Living in Two Worlds
Of late it’s become increasingly difficult for me to picture myself climbing the corporate ladder as set out by the prescribed formula for normal life. Ever since I finished studying, I find more and more people trying to dictate to me which path I should choose to find happiness, and to be honest – I’m quite sick of it. I have to state plainly that at the heart of the matter, I am an artist – and that is a problem.
These days my life is comprised of looking at a computer screen for 8 hours a day (and more when I am required to work late), after which I trek home on two taxis if they are still in operation after 6:30pm – I have walked home on occasion, a full two hours. When I arrive home I seldom have the energy or will to work on my artistic projects. The office has allowed me little time to accomplish my goals.
Most people see nothing wrong with this Babylon lifestyle and actually encourage living inside the rat race no matter how screwed the system is. I suppose I feel somewhat like Thomas Anderson, scratching away at that proverbial splinter in my mind – but the madness won’t seem to disappear; perhaps it’s because there’s no method to it. They always say you should work at entry level for a minimum of one year doing someone’s dirty work, just so that you can tick work experience off on your CV – the things we do to be normal.
When I was a full-time musician, I craved stability and a fixed income (perhaps this was because everyone was telling me to get that 9-5, be like everyone else you know) – now I just want to escape all the dullness. Week in, week out it’s the same thing – I can almost bet what email will be in my inbox first thing tomorrow morning and from who.
Please understand that I have no delusions about a life in the arts, but my pursuit thereof is something I cannot simply disregard in the way someone would when changing jobs and in so doing, changing directions. I do however think that corporate workers are under some kind of messed up delusion that deems it okay to get stepped on by a man with shiny shoes. It is with this in mind that I have titled this piece Living in Two Worlds, one in the corporate and one in the artistic. Below are some examples of what I think is wrong and why I think suppression of individualism in the workplace is a load of hogwash.
Dekat TV Shoot
Two weeks ago I took off early at work to attend a shoot for KykNet’s Dekat magazine TV show, where the cast of Skalie Skinnerstories Tref Stoffontein (the musical that we took to the Klein Karoo National Arts Festival in April) was recorded for a piece that will be aired sometime in July. On said day, I had planned to leave work early at around 1pm – everything was arranged with my superiors. In a fashion characteristic of corporate culture, about half an hour before I had planned to leave – a pile of unforeseen work was dumped on my team members and I. Needless to say, I did not make my 1pm mark; but I was fortunate enough to have caught a taxi promptly and happened to arrive just in time at the shoot venue.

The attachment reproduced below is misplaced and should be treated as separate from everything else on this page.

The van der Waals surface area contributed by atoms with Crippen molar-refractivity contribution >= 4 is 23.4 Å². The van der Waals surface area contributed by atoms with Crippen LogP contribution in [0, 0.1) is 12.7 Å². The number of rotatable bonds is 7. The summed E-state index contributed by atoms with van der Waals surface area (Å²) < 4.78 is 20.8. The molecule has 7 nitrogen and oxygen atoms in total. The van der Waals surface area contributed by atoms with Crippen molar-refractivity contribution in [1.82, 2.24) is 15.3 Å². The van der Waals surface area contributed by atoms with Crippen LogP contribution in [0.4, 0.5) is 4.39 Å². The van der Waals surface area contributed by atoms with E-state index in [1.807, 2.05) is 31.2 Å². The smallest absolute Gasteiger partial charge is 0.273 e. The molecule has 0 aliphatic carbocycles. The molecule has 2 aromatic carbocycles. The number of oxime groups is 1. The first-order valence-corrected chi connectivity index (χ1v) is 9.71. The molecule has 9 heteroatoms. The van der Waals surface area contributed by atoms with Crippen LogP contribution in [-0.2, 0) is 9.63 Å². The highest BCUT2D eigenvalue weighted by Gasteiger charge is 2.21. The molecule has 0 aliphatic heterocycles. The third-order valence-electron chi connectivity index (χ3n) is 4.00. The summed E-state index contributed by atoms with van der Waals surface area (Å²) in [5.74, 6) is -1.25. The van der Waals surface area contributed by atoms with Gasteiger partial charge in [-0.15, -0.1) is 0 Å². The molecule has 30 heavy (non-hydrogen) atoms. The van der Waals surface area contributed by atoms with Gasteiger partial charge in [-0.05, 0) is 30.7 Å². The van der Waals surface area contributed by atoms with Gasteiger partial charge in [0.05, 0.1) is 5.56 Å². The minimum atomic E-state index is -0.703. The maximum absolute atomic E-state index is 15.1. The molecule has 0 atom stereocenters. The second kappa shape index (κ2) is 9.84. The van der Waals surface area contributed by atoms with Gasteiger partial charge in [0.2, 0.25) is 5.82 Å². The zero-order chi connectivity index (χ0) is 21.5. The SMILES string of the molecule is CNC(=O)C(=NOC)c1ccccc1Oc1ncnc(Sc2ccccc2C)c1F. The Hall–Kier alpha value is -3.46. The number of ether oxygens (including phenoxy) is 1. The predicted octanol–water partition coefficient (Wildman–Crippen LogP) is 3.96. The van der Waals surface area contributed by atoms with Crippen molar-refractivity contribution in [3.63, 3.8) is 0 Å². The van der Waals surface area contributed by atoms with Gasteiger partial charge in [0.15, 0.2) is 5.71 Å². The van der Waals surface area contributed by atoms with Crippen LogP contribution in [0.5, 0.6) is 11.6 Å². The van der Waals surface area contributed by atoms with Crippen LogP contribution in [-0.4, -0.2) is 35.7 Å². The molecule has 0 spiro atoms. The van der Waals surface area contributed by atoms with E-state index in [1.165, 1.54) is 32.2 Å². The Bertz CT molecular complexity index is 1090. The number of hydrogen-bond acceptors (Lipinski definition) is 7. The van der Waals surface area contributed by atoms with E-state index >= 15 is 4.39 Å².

Two Fridays ago I was called into the boardroom to discuss my affinity for wearing the wife beater vest to work, which was deemed inappropriate (granted that casual clothing is the norm at my office and that female employees are not reprimanded for displaying cleavage – perhaps the frequency in which cleavage is displayed is too inconsistent to justify a disciplinary scenario).
I had jokingly started wearing the wife beater to work for three consecutive Wednesdays and unbeknownst to me, management had an issue with this. A colleague had christened my midweek ritual Wifebeater Wednesday and management was alarmed that my display of manliness would catch on amongst my co-workers. I had almost started an epidemic it seemed. My supervisor assured me that she had no problem with my wife beater, but that it ran the risk of destroying the office’s corporate culture. In that case I recommended implementing Birthday Suit Friday as a fitting alternative. This was not amusing.
Last week Wednesday I’d overheard a conversation at the lunch table wherein two of my colleagues expressed their interest in joining the Wife Beater Wednesday epidemic (as predicted by my supervisor), before discovering that it had sorely and prematurely been shut down. Another colleague then expressed his disdain for any such initiative.
Social Life, What Social Life?
On the same Friday when Wifebeater Wednesday was shut down, a good friend of mine whom I’d studied marketing with invited me to catch up with her over some drinks. We’d initially schedule the meetup for 6:3opm that evening. Guess what? It didn’t happen.
You see, my friend works for one of South Africa’s largest fast moving consumer goods retailers and she was pressed to finish a deadline that evening. She was recruited straight out of university by said company on a recommendation by the lecturers.
In today’s economic climate it is foreseeable that bosses working employees to the bone is a staple of corporate culture and after all, companies aim to cut corners and expenditures wherever possible. This would include recruiting interns to work for free, paying employees less than what they’re worth and assigning four or more job specifications to one individual if possible (as is the case with my supervisor – who is technical officer, publications manager, product manager, HR manager and sometimes even content editor).
Do I see this lifestyle as my own for the next 30 – 40 years? No. So why do people insist on telling me what I should be doing, with MY LIFE!